Writing is a journey, both imaginary and physical. My first book took me to the Arctic to 'catch the colours' of the Northern Lights. Then I hunkered down to catch the wind-blown voices of polar explorers on Shackleton's 1914-17 Endurance expedition. More recently I'm obsessed by space: the race, the rockets, the final frontier.

Hear a BBC Radio Leicester interview about my space poetry at: http://www.bbc.co.uk/programmes/p03wfpyp
Explore my digital narrrative PHILAE'S BOOK OF HOURS, published by the European Space Agency, at:

My prose-poetry collections FIREBRIDGE TO SKYSHORE
and MAD, HOPELESS & POSSIBLE are both published by Original Plus Press at:

Contact me for signed copies or bookings at:

Visit the writers' development service I co-run at: https://www.facebook.com/TheWritersShed/

About Me

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Leicester, East Midlands
As a storyteller, my work crosses boundaries of myth, science, history and spoken word. It has been presented in the British Science Museum, Ledbury Poetry Festival, National Space Centre and the European Space Agency website. In 2014 I ran a digital residency on WW1 for 14-18NOW and Writing East Midlands. I teach Creative Writing at De Montfort University and have experience of leading school events, workshop tuition and mentoring. In addition, I co-run The Writers' Shed, a service for writers, at: https://www.facebook.com/TheWritersShed/

Tuesday, 28 July 2009

Purple Poetry at Lyric Lounge

Today I drifted into the sunlit Lyric Lounge for 'Bridging the Gap', a discussion on the relationship between the Page verses Stage. This is a phrase I've been hearing more and more frequently with poets often announcing themselves to be 'a page poet' or a 'performance poet' or some hybrid of the two. Page poets write for literary magazines, with a readership of subscribers, and work to get a chapbook or collection published. Performance poets play at live spoken word events on a growing scene of slams, open mic sessions and gigs. Here the twain met in the pleasant no-man's-land of the Y-theatre lounge to shake hands and swap challenges.

The panel intros. were very good natured with much agreement but the discussion was wide-ranging and threw up all sorts of questions. Is poetry on the page seen as better, 'proper poetry', more complex, more 'academic'? Is there an Establishment of the poetry world, a class divide between page and stage? They certainly have very different audiences. How has performance poetry been rooted in music and the rhythms of an Afro-Caribbean or Black American culture? What part does non-verbal communication, movement and personality play in performance poetry? Why do many page poets 'murder their own work' in reading it aloud? Are some performance poets lacking in writing 'craft' or 'morality'? Can performance poets get published? Can and should page poets learn the skills of communicating with an audience of listeners? What can either 'side' learn from the other?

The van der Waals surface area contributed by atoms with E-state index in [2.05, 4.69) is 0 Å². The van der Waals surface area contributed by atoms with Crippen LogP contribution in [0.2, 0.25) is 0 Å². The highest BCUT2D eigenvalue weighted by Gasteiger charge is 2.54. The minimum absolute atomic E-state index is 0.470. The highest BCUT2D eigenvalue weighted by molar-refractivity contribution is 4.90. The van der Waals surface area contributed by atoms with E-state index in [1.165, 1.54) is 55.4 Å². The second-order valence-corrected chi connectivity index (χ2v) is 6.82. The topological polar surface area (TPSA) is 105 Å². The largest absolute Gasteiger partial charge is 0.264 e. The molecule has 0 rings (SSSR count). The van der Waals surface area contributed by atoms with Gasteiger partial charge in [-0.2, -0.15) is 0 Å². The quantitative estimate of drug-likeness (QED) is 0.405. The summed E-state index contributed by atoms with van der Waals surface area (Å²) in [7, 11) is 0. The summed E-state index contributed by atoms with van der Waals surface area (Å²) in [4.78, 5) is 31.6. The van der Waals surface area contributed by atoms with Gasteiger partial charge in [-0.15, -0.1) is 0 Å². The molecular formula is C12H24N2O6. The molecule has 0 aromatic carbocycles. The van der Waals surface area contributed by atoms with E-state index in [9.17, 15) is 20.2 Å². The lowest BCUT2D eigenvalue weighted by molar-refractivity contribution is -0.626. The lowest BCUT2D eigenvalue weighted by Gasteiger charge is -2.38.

Inevitably, this discussion challenges us all to see where we fit in. I write for both page and stage and one reshapes the other in a fluid process with no clear boundary, though some poems obviously work better with listeners than others. The label 'performance poet' might lead an audience to expect a different style than mine, I'm not sure. But I have learnt a great deal from the performance poets I've seen at Leicester's WORD events. I love their theatricality, how they use movement and claim the whole space of the stage, how they cradle the audience within their performance. And I try to do all those things in my shows. But the same poems do their stuff on the page in my new book - the white space they originated on.

I very much enjoyed not only the interplay of ideas but the generous vibe between panel speakers and audience in today's Lounge. Graham Norman of Leicester Poetry Society, conveyed his love of words on the page but also his growing awareness of the power of live, spoken poetry. Sureshot, aka Michael Brome, revealed the same love of reading song lyrics on vinyl records and the importance to him of crafting the poem on the page first. Lydia Towsey and Alison Dunne shared their own experience of both forms. And Jean Binta Breeze strolled in, gorgeous in purple (today's Lyric Lounge colour) to share some final words from a poetry mistress: 'A love of language is everything - without that, you don't have a poem.' 'Your voice is your instrument - your sound should seduce your audience and create that space where your poem can live.' 'The performance is a conversation between artist and audience - it begins even before you get on stage.'

The Lyric Lounge is part of the cultural program for the Special Olympics and as such is a vibrant and inclusive affair with all sorts of workshops, performances, open mic sessions - you name it. If you want to experience a passionate engagement with live literature wrapped up in lots of fun, head down there. Jean is doing her stuff every lunchtime. And they have John Hegley on Friday. Tomorrow, the colour theme is blue for those who like to chime with the time. I'll be dreamy in turquoise.

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